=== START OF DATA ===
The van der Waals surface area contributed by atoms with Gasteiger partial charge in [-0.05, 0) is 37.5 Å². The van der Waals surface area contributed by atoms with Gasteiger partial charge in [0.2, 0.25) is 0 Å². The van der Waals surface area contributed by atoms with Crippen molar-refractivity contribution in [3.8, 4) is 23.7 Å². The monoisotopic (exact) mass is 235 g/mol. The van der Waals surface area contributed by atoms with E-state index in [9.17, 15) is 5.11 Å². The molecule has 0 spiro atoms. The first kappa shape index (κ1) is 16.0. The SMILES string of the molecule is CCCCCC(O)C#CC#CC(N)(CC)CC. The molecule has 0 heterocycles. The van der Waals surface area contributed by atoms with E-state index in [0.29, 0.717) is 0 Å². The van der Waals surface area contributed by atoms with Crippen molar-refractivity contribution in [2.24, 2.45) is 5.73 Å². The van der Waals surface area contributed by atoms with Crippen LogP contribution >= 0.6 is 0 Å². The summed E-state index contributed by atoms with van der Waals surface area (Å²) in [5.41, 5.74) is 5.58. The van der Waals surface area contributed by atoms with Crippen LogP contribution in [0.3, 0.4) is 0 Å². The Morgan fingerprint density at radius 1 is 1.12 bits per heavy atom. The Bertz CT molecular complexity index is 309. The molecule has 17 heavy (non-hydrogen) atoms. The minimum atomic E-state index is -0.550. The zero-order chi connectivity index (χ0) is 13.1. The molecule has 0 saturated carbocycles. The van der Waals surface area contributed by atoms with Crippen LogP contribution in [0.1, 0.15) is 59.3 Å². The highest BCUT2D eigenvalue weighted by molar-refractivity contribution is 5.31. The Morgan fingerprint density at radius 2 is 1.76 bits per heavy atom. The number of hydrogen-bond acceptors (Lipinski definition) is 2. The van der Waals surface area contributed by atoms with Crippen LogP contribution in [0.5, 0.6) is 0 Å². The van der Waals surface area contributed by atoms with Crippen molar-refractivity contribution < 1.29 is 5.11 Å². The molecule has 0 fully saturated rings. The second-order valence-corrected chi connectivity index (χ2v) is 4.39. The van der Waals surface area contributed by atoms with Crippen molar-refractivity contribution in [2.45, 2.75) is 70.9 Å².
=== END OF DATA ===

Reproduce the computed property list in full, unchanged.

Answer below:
The van der Waals surface area contributed by atoms with Gasteiger partial charge in [-0.05, 0) is 37.5 Å². The van der Waals surface area contributed by atoms with Gasteiger partial charge in [0.2, 0.25) is 0 Å². The van der Waals surface area contributed by atoms with Crippen molar-refractivity contribution in [3.8, 4) is 23.7 Å². The monoisotopic (exact) mass is 235 g/mol. The van der Waals surface area contributed by atoms with E-state index in [9.17, 15) is 5.11 Å². The molecule has 0 spiro atoms. The first kappa shape index (κ1) is 16.0. The SMILES string of the molecule is CCCCCC(O)C#CC#CC(N)(CC)CC. The molecule has 0 heterocycles. The van der Waals surface area contributed by atoms with E-state index in [0.29, 0.717) is 0 Å². The van der Waals surface area contributed by atoms with Crippen molar-refractivity contribution in [2.24, 2.45) is 5.73 Å². The van der Waals surface area contributed by atoms with Crippen LogP contribution >= 0.6 is 0 Å². The summed E-state index contributed by atoms with van der Waals surface area (Å²) in [5.41, 5.74) is 5.58. The van der Waals surface area contributed by atoms with Crippen LogP contribution in [0.3, 0.4) is 0 Å². The Morgan fingerprint density at radius 1 is 1.12 bits per heavy atom. The Bertz CT molecular complexity index is 309. The molecule has 17 heavy (non-hydrogen) atoms. The minimum atomic E-state index is -0.550. The zero-order chi connectivity index (χ0) is 13.1. The molecule has 0 saturated carbocycles. The van der Waals surface area contributed by atoms with Crippen LogP contribution in [0.1, 0.15) is 59.3 Å². The highest BCUT2D eigenvalue weighted by molar-refractivity contribution is 5.31. The Morgan fingerprint density at radius 2 is 1.76 bits per heavy atom. The number of hydrogen-bond acceptors (Lipinski definition) is 2. The van der Waals surface area contributed by atoms with Crippen LogP contribution in [0.5, 0.6) is 0 Å². The van der Waals surface area contributed by atoms with Crippen molar-refractivity contribution < 1.29 is 5.11 Å². The molecule has 0 fully saturated rings. The second-order valence-corrected chi connectivity index (χ2v) is 4.39. The van der Waals surface area contributed by atoms with Crippen molar-refractivity contribution in [2.45, 2.75) is 70.9 Å².